Reading, England: Huntley & Palmers, 1901 and 1930. Unbound. Two wonderful examples of Huntley & Palmers famous figural biscuit tins (i.e., cookie tins in Americanese). Multi-book tins are titled Literature in Huntley & Palmer references. This multi-book tin measures approximately 6.5” x 6.25” x 4.75” and is in the shape of eight bound books strapped together by a belt. All the books are by different authors. Company information “Huntley & Plamers Biscuits / Reading & London” is stamped on the base. Almost no wear. This is an example of the first Literature tin produced by the company. Its included 'books’ reflect some of the most popular authors and titles of the time: Thomas Macauley’s History of England (the full set is represented by one volume), John Bunyan’s The Pilgrim’s Progress, a collection of works by Robert Burns, Charles Dicken’s The Pickwick Papers, Daniel Defoe’s Robinson Crusoe, Jonathan Swift’s Gulliver’s Travels, Samuel Smiles’s Self Help, and a volume of Shakespeare’s works. Interestingly, only Smiles’s Self Help, with its emphasis upon hard work as the foundation of creativity and success, is almost unheard of in today’s world. Literature tins proved to be one of the company’s most popular tins and were produced, in ten different variations until 1924. The single-book tin measures approximately 10” x 7” x 1.5”. The tin is the shape of a book with a hand-tooled cover. Almost no wear. This tin is often misattributed as being based a book in the British Library, Het Boek Der Gebeden. Actually, it is a facsimile of a Grolier design of a book held in the Princeton library: Fragmenta aurea by Sir John Suckling, London: Printed for Humphrey Moseley, 1646. The Princeton catalog notes it was “bound at the Club Bindery, New York City, in the late 19th century. Red crushed morocco, gold-tooled with onlaid black hollow-lozenge. Very good. Item #009239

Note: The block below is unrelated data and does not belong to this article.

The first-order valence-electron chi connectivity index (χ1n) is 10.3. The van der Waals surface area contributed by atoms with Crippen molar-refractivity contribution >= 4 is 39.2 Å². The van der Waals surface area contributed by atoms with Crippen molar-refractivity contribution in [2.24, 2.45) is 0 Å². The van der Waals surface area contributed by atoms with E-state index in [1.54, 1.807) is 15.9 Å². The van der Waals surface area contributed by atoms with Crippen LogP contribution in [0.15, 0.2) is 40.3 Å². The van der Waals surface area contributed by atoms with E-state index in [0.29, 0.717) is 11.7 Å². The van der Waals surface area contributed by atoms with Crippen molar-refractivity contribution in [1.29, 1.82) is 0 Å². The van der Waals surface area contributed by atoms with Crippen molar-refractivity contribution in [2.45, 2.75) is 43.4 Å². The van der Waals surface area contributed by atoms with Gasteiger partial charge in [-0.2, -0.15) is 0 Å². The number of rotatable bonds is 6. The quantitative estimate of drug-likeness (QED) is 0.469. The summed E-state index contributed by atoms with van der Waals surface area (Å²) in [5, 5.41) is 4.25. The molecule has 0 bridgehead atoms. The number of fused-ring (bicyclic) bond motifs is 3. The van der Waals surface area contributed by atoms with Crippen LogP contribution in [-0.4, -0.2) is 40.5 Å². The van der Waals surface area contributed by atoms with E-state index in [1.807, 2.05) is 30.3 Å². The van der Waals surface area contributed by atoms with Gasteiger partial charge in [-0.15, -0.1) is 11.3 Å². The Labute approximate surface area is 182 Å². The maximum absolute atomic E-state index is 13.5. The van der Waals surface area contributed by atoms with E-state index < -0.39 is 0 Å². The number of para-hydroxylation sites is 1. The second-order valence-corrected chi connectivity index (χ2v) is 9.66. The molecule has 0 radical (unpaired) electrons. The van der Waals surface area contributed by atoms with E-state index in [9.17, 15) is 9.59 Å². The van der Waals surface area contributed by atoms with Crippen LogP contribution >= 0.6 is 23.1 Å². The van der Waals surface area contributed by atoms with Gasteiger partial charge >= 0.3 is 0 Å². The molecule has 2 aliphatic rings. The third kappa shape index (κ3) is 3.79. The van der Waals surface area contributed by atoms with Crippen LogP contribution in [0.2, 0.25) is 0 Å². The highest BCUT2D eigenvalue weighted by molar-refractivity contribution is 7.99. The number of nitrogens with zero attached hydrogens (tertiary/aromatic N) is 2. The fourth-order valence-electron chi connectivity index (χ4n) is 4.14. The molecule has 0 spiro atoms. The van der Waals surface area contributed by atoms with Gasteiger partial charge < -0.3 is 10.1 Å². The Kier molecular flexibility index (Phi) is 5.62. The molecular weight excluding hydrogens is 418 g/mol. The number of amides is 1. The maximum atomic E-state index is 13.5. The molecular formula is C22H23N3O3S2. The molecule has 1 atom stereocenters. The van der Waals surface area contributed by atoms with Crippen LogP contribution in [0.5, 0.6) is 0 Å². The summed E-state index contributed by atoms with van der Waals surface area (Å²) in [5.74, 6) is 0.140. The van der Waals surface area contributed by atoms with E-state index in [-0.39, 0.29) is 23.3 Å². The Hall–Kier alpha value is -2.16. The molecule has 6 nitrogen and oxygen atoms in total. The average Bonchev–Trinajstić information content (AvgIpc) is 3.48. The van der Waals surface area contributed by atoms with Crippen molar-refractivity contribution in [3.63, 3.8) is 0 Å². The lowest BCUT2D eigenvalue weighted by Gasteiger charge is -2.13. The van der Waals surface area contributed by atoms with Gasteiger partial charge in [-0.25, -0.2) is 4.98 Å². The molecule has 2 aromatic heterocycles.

The creation of British biscuit tins is credited to Owen Jones, a consultant to the printing firm of Thomas de la Rue. Jones, who designed the first transfer-printed tin in 1868 for Huntley & Palmers. After offset lithography was invented in 1877, the firm began to print multicolored designs on complexly shaped containers. Huntley & Palmer figural tins have become popular collectibles, even in worn or shabby condition. They are especially scarce in condition as nice as these examples.See Corley’s Quaker Enterprise in Biscuits: Huntley & Palmers of Reading, 1822–1972 and The Huntley & Palmers Collection online.